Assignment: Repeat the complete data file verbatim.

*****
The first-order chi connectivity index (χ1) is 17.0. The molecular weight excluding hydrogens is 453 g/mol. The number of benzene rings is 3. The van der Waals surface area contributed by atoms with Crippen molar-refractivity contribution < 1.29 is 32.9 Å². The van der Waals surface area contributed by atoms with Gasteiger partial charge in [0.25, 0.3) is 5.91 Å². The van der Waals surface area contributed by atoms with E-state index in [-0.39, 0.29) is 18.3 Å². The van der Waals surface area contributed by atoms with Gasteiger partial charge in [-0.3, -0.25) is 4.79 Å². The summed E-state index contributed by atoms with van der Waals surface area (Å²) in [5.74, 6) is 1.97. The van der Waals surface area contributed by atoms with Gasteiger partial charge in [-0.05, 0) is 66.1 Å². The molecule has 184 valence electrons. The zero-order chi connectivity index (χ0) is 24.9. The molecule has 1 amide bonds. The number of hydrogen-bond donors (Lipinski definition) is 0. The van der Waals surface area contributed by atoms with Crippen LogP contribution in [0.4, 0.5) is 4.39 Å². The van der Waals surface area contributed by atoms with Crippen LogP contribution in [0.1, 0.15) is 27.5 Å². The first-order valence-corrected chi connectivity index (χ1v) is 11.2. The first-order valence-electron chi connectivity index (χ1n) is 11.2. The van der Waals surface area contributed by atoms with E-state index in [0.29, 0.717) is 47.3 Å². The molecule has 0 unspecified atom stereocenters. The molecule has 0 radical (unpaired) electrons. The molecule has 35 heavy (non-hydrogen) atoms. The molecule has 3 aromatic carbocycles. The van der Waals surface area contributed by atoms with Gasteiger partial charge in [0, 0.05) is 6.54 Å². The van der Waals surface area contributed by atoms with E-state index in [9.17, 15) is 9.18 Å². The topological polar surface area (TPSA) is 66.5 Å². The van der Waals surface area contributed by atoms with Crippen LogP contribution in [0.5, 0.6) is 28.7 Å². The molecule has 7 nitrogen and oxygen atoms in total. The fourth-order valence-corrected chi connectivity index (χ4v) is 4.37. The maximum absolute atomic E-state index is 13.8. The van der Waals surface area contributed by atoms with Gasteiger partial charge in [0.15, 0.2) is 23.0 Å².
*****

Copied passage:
The first-order chi connectivity index (χ1) is 17.0. The molecular weight excluding hydrogens is 453 g/mol. The number of benzene rings is 3. The van der Waals surface area contributed by atoms with Crippen molar-refractivity contribution < 1.29 is 32.9 Å². The van der Waals surface area contributed by atoms with Gasteiger partial charge in [0.25, 0.3) is 5.91 Å². The van der Waals surface area contributed by atoms with E-state index in [-0.39, 0.29) is 18.3 Å². The van der Waals surface area contributed by atoms with Gasteiger partial charge in [-0.3, -0.25) is 4.79 Å². The summed E-state index contributed by atoms with van der Waals surface area (Å²) in [5.74, 6) is 1.97. The van der Waals surface area contributed by atoms with Gasteiger partial charge in [-0.05, 0) is 66.1 Å². The molecule has 184 valence electrons. The zero-order chi connectivity index (χ0) is 24.9. The molecule has 1 amide bonds. The number of hydrogen-bond donors (Lipinski definition) is 0. The van der Waals surface area contributed by atoms with Crippen LogP contribution in [0.4, 0.5) is 4.39 Å². The van der Waals surface area contributed by atoms with Crippen LogP contribution in [0.1, 0.15) is 27.5 Å². The first-order valence-corrected chi connectivity index (χ1v) is 11.2. The first-order valence-electron chi connectivity index (χ1n) is 11.2. The van der Waals surface area contributed by atoms with E-state index in [0.29, 0.717) is 47.3 Å². The molecule has 0 unspecified atom stereocenters. The molecule has 0 radical (unpaired) electrons. The molecule has 35 heavy (non-hydrogen) atoms. The molecule has 3 aromatic carbocycles. The van der Waals surface area contributed by atoms with Gasteiger partial charge in [0, 0.05) is 6.54 Å². The van der Waals surface area contributed by atoms with E-state index in [9.17, 15) is 9.18 Å². The topological polar surface area (TPSA) is 66.5 Å². The van der Waals surface area contributed by atoms with Crippen LogP contribution in [0.5, 0.6) is 28.7 Å². The molecule has 7 nitrogen and oxygen atoms in total. The fourth-order valence-corrected chi connectivity index (χ4v) is 4.37. The maximum absolute atomic E-state index is 13.8. The van der Waals surface area contributed by atoms with Gasteiger partial charge in [0.15, 0.2) is 23.0 Å².